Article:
Posted by: marthabernie | April 28, 2020


4-27-20 Reposting this recipe with a note that it has become my most viewed recipe since I started this blog in 2012.  Week in and week out, people search on Ballymaloe Banana Bread and find my blog.  Thanks for all the views!


6-24-18  Reposting this popular recipe in honor of Myrtle Allen, who died last week at age 94 in County Cork, Ireland.  She was single handedly responsible for farm to table cuisine being popularized in Ireland.  See my earlier posts this week which include an article about her from the Guardian.

Here is a Ballyamloe recipe (reposted) with a lovely photo taken at Ballymaloe House, looking out over the landscape.


This banana bread is on sale at the Ballymaloe Shop at Ballymaloe House, Shanagarry, County Cork, Ireland.  I’ve been cooking from Myrtle and Darina Allen’s cookery books for years, but after finally visiting Ballymaloe House and the Ballymaloe Cookery School in April of 2012, it is now one of my favorite places.  If you don’t plan to be in Shanagarry any time soon, you can make the banana bread at home by following this recipe, which is found in The Ballymaloe Bread Book, compiled by Tim Allen, Myrtle’s son and Darina’s husband.

NOTESFirst, I have made this with glace cherries, the type you would put in fruitcake–just be sure to wash off the sugar coating first;  have also made it with fresh pitted cherries, as well as dried cherries.  I prefer dried cherries as they mix in well with the sultanas, but if you want a full cherry taste, go with the fresh or glace cherries; second, since it’s hard to find sultanas in the US, use California golden seedless raisins; third, be sure to keep the oven door closed as noted below because the banana bread WILL fall if you open the oven door during the first hour or so.  I speak from experience.  However, it has never fallen when I have opened the oven after the first hour. Last, Since my oven runs a little on the hot side, I bake at 325 degrees Farenheit, to avoid burning on the bottom or sides.  You can also bake this in smaller loaf pans, but it still needs to cook for at least an hour at around 325 degrees.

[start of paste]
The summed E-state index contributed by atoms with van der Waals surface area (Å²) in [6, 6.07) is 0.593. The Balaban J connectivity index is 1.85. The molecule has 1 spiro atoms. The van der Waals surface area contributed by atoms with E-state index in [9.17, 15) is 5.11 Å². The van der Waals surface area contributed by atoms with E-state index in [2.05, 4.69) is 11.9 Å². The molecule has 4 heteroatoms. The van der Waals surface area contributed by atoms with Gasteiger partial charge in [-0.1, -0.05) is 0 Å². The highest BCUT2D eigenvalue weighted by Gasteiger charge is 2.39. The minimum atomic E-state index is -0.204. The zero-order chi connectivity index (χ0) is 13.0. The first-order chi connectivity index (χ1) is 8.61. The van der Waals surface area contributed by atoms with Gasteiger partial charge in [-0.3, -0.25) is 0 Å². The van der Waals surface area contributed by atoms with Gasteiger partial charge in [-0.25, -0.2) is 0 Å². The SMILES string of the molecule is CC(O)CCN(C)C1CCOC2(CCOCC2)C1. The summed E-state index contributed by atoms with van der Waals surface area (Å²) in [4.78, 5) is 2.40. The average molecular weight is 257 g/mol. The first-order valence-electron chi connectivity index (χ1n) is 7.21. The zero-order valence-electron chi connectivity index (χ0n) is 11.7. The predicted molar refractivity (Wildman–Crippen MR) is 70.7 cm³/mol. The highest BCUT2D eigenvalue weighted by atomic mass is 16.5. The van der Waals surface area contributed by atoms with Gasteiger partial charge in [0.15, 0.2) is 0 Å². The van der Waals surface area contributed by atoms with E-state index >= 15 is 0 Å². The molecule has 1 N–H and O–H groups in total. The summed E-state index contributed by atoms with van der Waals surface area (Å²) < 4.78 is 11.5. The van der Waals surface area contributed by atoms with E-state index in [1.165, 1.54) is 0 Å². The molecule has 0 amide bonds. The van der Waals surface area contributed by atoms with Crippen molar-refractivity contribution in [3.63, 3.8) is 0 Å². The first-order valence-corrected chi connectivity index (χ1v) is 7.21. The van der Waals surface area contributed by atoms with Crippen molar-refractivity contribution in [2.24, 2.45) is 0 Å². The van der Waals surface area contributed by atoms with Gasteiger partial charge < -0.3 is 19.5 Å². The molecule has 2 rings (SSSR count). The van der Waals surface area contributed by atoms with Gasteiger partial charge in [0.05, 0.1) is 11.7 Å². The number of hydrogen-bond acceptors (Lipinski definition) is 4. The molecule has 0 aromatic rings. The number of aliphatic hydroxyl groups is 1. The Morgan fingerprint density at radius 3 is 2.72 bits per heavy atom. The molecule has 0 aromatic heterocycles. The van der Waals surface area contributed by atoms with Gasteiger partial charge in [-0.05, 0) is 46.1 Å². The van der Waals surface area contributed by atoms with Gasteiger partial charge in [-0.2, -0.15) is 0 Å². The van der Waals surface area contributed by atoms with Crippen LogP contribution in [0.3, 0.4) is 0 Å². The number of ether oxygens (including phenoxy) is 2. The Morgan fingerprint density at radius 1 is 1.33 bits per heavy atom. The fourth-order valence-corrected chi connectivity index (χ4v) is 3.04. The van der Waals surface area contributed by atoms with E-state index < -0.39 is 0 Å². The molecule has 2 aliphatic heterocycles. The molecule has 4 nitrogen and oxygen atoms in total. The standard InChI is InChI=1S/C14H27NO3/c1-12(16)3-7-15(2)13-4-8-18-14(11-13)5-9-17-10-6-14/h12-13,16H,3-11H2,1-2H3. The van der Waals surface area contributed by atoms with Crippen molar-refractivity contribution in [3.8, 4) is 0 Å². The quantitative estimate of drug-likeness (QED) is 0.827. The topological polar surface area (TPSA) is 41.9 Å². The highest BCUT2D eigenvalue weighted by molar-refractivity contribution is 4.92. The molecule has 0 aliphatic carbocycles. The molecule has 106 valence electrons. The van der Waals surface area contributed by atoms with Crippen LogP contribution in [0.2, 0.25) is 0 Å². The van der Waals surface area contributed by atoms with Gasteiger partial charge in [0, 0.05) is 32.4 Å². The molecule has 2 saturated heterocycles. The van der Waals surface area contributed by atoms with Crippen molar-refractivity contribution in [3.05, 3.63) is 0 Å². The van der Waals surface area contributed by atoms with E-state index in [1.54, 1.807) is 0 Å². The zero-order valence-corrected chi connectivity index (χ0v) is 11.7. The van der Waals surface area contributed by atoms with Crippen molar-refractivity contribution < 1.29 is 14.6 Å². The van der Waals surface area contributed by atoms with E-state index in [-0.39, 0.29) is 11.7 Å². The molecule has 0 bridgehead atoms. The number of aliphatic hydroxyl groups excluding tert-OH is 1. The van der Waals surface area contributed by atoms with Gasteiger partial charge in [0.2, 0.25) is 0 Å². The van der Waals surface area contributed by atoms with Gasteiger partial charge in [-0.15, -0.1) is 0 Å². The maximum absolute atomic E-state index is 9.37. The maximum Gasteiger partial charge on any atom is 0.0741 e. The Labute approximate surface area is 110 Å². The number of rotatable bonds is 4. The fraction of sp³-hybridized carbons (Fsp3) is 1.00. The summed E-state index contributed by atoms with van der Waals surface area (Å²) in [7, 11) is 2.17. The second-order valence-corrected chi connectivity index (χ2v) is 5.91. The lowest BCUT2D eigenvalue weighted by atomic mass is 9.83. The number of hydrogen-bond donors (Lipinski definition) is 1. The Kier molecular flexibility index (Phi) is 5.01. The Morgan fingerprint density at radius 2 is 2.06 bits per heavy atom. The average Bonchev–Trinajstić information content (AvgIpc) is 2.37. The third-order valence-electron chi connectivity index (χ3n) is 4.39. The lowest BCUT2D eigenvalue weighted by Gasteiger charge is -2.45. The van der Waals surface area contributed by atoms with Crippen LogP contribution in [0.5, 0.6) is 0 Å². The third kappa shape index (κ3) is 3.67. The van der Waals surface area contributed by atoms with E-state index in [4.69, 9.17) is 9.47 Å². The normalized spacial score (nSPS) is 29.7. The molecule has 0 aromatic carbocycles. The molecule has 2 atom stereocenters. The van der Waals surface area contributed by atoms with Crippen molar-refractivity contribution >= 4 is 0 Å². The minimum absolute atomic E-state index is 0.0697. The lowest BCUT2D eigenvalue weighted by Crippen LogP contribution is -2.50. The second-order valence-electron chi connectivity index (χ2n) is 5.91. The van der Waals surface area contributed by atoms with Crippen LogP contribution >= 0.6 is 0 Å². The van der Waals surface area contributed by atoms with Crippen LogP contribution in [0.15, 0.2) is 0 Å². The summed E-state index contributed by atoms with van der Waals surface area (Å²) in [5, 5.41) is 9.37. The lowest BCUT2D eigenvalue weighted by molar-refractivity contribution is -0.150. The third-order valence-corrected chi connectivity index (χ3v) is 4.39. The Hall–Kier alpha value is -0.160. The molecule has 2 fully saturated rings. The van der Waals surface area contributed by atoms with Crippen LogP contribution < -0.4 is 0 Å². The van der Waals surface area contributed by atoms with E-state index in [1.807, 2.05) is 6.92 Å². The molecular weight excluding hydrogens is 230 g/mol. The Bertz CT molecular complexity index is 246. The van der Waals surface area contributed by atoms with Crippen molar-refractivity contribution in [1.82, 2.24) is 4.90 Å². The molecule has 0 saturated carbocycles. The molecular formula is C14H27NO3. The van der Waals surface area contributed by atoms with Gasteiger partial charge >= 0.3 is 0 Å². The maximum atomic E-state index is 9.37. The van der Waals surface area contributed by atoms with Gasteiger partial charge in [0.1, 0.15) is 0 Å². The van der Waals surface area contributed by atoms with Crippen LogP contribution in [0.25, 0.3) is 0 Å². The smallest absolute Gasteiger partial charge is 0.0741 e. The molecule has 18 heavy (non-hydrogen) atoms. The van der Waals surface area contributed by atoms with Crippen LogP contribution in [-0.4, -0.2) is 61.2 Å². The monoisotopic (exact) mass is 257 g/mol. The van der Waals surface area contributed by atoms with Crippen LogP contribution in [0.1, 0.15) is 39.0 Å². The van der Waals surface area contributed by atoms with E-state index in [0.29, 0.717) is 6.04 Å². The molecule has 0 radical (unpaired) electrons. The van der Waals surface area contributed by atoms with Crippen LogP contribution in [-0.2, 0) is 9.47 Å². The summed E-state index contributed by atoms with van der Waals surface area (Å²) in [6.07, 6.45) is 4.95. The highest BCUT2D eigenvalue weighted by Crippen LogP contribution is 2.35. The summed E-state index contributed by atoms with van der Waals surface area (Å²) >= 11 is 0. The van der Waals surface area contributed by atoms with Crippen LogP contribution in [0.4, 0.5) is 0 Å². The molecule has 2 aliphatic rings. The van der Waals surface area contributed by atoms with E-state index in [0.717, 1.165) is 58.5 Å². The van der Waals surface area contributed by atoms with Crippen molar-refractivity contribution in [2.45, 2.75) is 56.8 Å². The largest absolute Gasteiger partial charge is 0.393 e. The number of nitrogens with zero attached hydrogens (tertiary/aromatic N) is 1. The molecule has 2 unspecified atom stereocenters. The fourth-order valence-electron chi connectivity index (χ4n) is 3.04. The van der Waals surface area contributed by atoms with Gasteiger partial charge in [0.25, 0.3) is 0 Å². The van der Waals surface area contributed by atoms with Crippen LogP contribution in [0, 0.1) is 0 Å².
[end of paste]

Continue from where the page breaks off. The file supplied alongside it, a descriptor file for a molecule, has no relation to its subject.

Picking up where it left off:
8 oz. self rising flour

1/2 level teaspoon salt

4 oz butter

6 oz castor sugar (regular granulated sugar)

4 oz sultanas or seedless raisins

1 oz chopped walnuts

4 oz cherries, washed and halved

2 medium eggs, preferably free range

1 lb very ripe bananas, weighed without skins

Preheat oven to 350 degrees F.  In a large mixing bowl, sift flour and salt.  Rub in butter until mixture is crumbly, add sugar and mix again.  Stir in raisins, walnuts and cherries.  Mash bananas with a fork, add the eggs and mix this well into the other ingredients.  Dough will have a soft consistency.  Pour into a loaf tin which has been lined with greaseproof parchment or silicone paper and spread evenly.  Place in the center of the oven and bake for one and a half hours.  It is VITAL that the oven door is not opened during cooking or the banana bread will collapse.

Cool before removing from the tin.  Served in thick slices with soft butter, it’s an ideal accompaniment to an afternoon cup of tea.


Mine is coming out of the oven in about half an hour!


PS  This photo was taken standing in the front drive at Ballymaloe House, Shanagarry, County Cork, looking south/southwest.


  1. Sounds so good- gonna have to try it this weekend!


    • It’s well worth trying, and not hard to put together at all!


  2. Thanks for the recipe, it sounds delicious. I love Ballymaloe House sauces, especially their mint one.


  3. […] I used to use a wonderful recipe by Darina Allen which of course I couldn’t leave alone, so I substitutes the wheat flour for spelt flour, […]


    • I think we all fiddle with recipes now and then…


  4. Thank you for following my blog. I look forward to reading yours.


  5. I have a ballymaloe recipe on my instagram story and soon to be on my profile if you want to check it out!


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